By MIKE LAMM
Earlier this year in his State of the Union Address, President Barack Obama strongly endorsed raising the minimum wage, calling for an across-the-board increase to $10.10 from the current $7.25, a rate which has not changed since 2009.
In making the proposal, Obama pointed out that “in the midst of recovery, too many Americans are working more than ever just to get by, let alone to get ahead. Even with the tax relief we’ve put in place, a family with two kids that earns the minimum wage still lives below the poverty line. That’s wrong,” he commented.
“Those at the top have never done better, but average wages have barely budged. Inequality has deepened. Upward mobility has stalled,” Obama noted, adding “An increase on the minimum wage would mean a raise for 17 million Americans, be good for the economy and has the broad backing of a majority of Americans — not just Democrats, not just independents, but Republicans too. It’s the right thing to do,” he concluded.
The earning power of the American worker, once the envy of the rest of the world, has stagnated for over 30 years. According to economist Thomas Piketty, the level of income from labor in the U.S. is “probably higher than in any other society at any time in the past, anywhere in the world.”
Piketty reports that in 2013, the gap between the richest one percent and the remaining 99 percent was the widest it’s been since the 1920’s. Incomes of the wealthiest one percent rose nearly 20 percent, whereas the income of the remaining 99 percent rose one percent in comparison. From 1992 to 2007, the top 400 earners in the U.S. saw their income increase 392 percent and their average tax rate reduced by 37 percent.
According to the Economic Policy Institute, “Even though corporate profits are at historic highs, the wage and benefit growth of the vast majority has stagnated. The fruits of overall growth have accrued disproportionately to the top one percent.”
Merrill Lynch wealth management expert Lisa Shalett found real average hourly earning in the U.S. “are essentially flat to down, with today’s inflation-adjusted wage equating to about the same level as that attained by workers in 1970,” despite the fact that for the last two decades, and especially in the current period, productivity has “soared.” The benefits of productivity during this cycle have gone “almost exclusively to corporations and their very top executives,” Shalett pointed out.
Mother Jones magazine reports, “A huge share of the nation’s economic growth over the past 30 years has gone to the top one-hundredth of one percent, who now make an average of $27 million per household.” The average income for the bottom 90 percent of American society is $31,244, according to the magazine, which adds that if the median household income had kept pace with the economy since 1970, it would be nearly $92,000.”
Currently, assuming an individual works a 40-hour week at the current minimum wage, that person’s gross pay before taxes would be $290. Multiplied by 52 weeks, the annual income of that worker would be $15,080, which is $650 LESS than the poverty line of $15,730 for a single parent with one child.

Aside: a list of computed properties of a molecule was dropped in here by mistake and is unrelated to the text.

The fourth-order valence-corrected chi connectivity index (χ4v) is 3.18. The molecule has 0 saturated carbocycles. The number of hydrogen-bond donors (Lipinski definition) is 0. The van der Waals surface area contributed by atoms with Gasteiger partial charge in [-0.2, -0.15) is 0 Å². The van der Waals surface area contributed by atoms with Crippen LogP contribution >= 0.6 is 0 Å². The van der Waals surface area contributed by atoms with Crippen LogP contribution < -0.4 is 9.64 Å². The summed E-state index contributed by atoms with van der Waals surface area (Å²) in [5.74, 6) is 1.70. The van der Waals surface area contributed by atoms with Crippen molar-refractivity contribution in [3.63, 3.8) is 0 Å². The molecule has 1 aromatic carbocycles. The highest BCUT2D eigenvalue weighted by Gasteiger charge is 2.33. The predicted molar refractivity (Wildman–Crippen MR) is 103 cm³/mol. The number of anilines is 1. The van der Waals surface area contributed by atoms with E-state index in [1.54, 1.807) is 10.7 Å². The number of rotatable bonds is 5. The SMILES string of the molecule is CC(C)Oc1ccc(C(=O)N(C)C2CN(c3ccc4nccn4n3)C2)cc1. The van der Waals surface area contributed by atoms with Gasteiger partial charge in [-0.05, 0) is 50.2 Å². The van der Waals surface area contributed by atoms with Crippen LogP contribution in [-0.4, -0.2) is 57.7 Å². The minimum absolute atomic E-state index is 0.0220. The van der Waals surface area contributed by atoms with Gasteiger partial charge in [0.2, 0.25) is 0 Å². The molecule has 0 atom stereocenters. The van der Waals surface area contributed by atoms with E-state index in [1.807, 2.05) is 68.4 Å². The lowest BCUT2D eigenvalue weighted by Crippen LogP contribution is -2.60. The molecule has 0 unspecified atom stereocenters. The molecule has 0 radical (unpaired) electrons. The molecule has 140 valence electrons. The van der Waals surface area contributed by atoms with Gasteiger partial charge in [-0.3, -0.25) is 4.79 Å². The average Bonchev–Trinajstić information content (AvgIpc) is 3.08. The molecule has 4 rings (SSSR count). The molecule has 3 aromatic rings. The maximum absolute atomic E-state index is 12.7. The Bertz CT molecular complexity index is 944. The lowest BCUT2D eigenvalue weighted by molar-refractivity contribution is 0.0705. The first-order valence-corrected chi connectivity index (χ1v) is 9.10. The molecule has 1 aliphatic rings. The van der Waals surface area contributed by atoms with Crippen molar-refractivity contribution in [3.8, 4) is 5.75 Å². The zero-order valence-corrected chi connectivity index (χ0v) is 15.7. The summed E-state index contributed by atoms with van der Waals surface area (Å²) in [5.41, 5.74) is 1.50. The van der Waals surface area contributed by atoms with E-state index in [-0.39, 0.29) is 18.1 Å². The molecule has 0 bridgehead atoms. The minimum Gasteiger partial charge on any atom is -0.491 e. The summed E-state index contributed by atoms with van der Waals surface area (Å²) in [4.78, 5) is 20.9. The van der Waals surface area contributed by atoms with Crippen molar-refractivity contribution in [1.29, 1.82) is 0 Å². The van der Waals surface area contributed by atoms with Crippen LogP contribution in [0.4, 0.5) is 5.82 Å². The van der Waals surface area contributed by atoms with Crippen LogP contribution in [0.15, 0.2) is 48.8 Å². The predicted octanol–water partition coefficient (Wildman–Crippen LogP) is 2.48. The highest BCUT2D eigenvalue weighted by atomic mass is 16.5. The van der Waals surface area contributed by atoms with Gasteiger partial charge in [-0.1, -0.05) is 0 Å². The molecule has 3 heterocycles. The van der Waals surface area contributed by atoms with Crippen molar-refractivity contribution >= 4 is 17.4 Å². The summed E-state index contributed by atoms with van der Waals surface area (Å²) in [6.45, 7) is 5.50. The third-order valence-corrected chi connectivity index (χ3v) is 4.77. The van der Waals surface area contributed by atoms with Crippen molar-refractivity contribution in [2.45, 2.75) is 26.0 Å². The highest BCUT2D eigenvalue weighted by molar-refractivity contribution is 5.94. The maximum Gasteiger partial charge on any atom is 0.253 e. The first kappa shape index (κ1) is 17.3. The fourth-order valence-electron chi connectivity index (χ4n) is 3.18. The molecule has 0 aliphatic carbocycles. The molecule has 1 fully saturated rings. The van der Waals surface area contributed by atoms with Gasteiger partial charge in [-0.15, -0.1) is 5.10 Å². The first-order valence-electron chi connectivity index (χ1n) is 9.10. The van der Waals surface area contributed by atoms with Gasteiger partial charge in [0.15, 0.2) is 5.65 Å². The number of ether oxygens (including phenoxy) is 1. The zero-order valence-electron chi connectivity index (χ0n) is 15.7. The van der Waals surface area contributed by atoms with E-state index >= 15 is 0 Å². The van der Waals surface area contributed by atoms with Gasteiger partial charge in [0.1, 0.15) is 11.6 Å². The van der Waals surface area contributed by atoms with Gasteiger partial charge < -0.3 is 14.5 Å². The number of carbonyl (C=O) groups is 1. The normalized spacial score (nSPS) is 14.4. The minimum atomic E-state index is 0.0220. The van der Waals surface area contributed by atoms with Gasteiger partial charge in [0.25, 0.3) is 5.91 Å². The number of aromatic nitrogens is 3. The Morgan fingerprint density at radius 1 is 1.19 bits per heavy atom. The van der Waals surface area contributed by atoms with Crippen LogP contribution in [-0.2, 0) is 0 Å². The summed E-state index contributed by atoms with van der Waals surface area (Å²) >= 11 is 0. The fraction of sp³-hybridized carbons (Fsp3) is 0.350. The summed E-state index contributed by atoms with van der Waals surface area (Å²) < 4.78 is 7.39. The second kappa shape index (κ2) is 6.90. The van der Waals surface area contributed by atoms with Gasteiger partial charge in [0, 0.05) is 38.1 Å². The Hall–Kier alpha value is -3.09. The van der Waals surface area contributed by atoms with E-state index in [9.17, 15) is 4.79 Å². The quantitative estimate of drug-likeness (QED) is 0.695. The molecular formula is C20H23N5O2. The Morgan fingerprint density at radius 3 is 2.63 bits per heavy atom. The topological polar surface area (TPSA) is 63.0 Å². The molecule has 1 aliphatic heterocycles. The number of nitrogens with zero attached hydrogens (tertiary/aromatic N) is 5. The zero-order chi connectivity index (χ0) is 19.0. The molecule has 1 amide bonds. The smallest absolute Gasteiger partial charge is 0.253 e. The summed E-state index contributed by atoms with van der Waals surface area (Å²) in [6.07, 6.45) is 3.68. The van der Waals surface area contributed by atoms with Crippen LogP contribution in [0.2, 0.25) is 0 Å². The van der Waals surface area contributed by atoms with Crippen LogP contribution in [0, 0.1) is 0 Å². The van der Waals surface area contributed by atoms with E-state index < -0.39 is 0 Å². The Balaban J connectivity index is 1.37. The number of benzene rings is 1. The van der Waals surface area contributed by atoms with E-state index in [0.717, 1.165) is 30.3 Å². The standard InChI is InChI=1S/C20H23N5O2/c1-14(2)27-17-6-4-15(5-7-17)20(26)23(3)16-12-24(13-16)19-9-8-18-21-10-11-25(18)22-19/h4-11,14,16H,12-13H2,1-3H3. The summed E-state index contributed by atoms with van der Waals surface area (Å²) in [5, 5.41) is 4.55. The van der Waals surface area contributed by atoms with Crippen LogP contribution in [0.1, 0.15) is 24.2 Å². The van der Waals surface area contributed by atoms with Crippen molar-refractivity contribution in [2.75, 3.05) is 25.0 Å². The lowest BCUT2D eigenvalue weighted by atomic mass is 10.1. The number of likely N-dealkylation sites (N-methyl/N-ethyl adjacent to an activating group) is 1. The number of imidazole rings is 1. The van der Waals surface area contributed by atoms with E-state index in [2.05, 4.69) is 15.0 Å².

As President Obama noted in his State of the Union speech, “Let’s declare that in the wealthiest nation on earth, no one who works full time should have to live in poverty.” The Minimum Wage website indicates “4.6 million married couples with children, 12.4 million childless single people and 2.8 million single parents” are currently paid the minimum wage by their employers.
In concluding his comments on the minimum wage, Obama stated “Every American deserves to know where your elected representatives stand on this issue.”
Two weeks ago, legislation to increase the minimum wage finally reached the United States Senate, but Republican lawmakers filibustered the bill, refusing to allow the matter to even come up for discussion on the floor of the Senate. Indiana Senators Joe Donnelly and Dan Coats cast opposing votes as to whether or not representatives should address the issue.
Donnelly, a Democrat, stated, “We owe it to the Hoosier families that depend on minimum wage jobs to have this debate, which is why I’m disappointed the Senate failed to reach a bipartisan agreement to even have this important discussion.”
For his part, Republican Coats explained his vote against talking about an increase in the federal minimum wage by commenting, “If our purpose is to increase the wages of all Americans, I believe there are better ways to accomplish this goal.” Unfortunately, Coats could not and did not list any of those “better ways.”
The Political Research Quarterly concluded elected officials tend to be more responsive to the upper income bracket and ignore lower income groups. Voters should take this fact into consideration when selecting their government officials in the hope of electing individuals actually representing the majority of their constituents, rather than just those with deep pockets and unlimited campaign contributions.
The poorest Americans deserve representation in our democracy if we are to seriously consider ourselves the greatest nation on earth.
Raise the minimum wage.
The author is a general assignment reporter with the Decatur Daily Democrat.